1 year and still cured of MS

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1 year and still cured of MS

Postby georgegoss » Wed Dec 22, 2010 3:34 am

Some people might have some negative or opposition comment, but I'm still happy to be cured of MS. No one can take that away from me (or the many others that have endured the same procedure) that cured MS.

http://themscure.blogspot.com/2010/12/1 ... tatus.html
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Re: 1 year and still cured of MS

Postby scorpion » Wed Dec 22, 2010 2:01 pm

georgegoss wrote:Some people might have some negative or opposition comment, but I'm still happy to be cured of MS. No one can take that away from me (or the many others that have endured the same procedure) that cured MS.

http://themscure.blogspot.com/2010/12/1 ... tatus.html


I am glad you are feeling better georgegoss.
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Follow-up Care?

Postby Looking88 » Sun Jan 02, 2011 12:24 pm

Congratulations on your treatment George.

Post treatment monitoring seems to be an important aspect for the trial participants.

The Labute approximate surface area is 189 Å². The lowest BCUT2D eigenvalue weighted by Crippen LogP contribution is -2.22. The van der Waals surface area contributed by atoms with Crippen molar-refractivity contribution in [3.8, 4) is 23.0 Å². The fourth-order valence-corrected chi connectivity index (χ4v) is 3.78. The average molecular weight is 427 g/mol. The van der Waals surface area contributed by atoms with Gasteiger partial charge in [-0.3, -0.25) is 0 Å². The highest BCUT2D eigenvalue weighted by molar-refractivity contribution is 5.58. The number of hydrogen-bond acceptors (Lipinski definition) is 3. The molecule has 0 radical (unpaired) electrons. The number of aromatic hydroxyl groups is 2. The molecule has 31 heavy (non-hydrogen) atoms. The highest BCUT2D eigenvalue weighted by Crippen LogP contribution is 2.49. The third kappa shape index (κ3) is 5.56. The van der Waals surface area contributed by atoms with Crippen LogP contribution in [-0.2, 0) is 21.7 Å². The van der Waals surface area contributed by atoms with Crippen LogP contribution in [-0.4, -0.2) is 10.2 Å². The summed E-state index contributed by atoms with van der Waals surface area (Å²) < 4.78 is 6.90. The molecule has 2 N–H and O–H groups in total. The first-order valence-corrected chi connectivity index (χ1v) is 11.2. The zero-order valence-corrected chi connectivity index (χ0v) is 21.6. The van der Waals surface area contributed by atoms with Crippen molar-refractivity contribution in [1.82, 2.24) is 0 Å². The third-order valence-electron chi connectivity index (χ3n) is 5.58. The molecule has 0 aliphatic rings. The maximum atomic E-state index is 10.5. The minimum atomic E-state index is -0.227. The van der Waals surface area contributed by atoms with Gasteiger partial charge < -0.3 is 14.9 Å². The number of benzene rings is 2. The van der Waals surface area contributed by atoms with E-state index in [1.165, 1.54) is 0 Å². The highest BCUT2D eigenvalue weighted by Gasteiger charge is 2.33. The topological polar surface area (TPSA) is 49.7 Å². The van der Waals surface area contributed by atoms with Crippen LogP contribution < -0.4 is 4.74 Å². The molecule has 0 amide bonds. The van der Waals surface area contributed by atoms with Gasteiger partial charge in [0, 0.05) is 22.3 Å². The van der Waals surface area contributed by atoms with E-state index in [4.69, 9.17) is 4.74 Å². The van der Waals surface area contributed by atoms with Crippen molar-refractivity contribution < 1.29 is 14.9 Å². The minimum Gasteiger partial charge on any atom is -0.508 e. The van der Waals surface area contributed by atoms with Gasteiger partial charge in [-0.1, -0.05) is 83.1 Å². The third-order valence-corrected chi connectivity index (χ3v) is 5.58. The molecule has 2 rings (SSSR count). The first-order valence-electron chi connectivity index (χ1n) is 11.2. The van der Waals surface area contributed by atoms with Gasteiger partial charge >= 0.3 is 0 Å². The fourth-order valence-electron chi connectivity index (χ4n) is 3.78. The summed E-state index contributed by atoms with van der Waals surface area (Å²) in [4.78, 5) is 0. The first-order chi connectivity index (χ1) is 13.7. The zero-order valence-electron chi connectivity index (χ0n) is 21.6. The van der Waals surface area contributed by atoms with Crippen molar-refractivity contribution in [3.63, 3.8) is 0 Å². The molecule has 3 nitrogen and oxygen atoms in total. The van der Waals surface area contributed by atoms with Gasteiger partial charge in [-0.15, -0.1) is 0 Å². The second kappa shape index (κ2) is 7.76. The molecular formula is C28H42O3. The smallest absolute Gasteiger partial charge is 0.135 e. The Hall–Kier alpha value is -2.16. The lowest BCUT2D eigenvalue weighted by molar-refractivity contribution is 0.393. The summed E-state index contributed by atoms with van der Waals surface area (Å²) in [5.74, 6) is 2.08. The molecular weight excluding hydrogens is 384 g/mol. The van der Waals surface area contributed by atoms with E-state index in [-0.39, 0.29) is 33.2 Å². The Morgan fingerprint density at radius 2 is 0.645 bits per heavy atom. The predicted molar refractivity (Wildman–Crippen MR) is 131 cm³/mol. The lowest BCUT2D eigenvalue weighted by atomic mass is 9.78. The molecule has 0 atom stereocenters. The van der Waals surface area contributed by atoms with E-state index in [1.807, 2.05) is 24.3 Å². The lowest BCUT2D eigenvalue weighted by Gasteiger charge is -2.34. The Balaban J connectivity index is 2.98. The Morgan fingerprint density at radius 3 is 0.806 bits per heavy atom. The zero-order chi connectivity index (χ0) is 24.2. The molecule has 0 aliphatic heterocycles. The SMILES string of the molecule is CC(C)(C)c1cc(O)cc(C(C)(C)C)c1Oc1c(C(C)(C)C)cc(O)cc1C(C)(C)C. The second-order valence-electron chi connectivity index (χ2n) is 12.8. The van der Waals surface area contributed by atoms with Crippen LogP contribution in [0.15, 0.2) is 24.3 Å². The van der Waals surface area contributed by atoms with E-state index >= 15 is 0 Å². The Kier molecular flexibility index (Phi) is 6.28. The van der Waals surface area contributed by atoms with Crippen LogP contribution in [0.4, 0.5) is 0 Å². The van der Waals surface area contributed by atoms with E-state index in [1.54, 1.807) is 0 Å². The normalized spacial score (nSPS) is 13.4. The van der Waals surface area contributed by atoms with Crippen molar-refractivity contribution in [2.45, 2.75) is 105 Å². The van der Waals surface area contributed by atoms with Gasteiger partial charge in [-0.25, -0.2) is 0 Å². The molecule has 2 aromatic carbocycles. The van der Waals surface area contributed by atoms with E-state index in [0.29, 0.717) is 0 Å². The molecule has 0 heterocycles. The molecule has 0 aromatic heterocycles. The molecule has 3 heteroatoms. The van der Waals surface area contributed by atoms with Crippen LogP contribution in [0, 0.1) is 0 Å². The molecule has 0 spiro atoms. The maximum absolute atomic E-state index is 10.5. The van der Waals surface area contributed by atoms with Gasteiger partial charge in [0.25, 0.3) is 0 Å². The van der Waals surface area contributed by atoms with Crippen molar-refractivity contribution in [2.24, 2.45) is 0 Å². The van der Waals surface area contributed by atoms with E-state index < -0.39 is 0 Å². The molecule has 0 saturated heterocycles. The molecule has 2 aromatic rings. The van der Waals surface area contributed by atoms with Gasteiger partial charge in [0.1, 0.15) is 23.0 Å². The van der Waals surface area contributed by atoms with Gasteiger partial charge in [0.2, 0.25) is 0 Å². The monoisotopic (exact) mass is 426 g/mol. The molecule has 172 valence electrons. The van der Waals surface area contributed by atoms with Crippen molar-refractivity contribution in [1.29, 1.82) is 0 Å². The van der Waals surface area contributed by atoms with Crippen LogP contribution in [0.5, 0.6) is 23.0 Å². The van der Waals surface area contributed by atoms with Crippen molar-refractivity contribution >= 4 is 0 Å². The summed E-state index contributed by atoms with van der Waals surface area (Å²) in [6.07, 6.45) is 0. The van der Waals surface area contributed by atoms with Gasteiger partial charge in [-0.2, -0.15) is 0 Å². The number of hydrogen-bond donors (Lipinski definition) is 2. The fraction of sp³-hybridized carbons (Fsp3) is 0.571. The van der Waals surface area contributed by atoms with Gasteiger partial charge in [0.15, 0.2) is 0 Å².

I studied your blog and saw that your recovery was managed by an oncologist.
Could you tell me how you got that set up?
Did you just need to tell your primary care physician that you were getting this treatment and they set you up with an oncologist?
Did you get weekly blood tests to ensure prompt treatment of any bad outcomes?
Did insurance cover post treatment care?

Hopefully this is not too personal. Just trying to work out the logistics.

Thanks.
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Postby Looking88 » Sun Jan 02, 2011 5:19 pm

I think I figured this out (studied the blog more): You need one heck of a primary care physician to manage recovery.

Any additional advice is still appreciated.
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Re: Follow-up Care?

Postby georgegoss » Mon Jan 03, 2011 12:48 am

Looking88 wrote:Congratulations on your treatment George.

Post treatment monitoring seems to be an important aspect for the trial participants.

I studied your blog and saw that your recovery was managed by an oncologist.
Could you tell me how you got that set up?
Did you just need to tell your primary care physician that you were getting this treatment and they set you up with an oncologist?
Did you get weekly blood tests to ensure prompt treatment of any bad outcomes?
Did insurance cover post treatment care?

Hopefully this is not too personal. Just trying to work out the logistics.

Thanks.


Hi Looking 88,

I'll just say it up front. . . . post HSCT transplant monitoring by a good doctor is CRITICAL.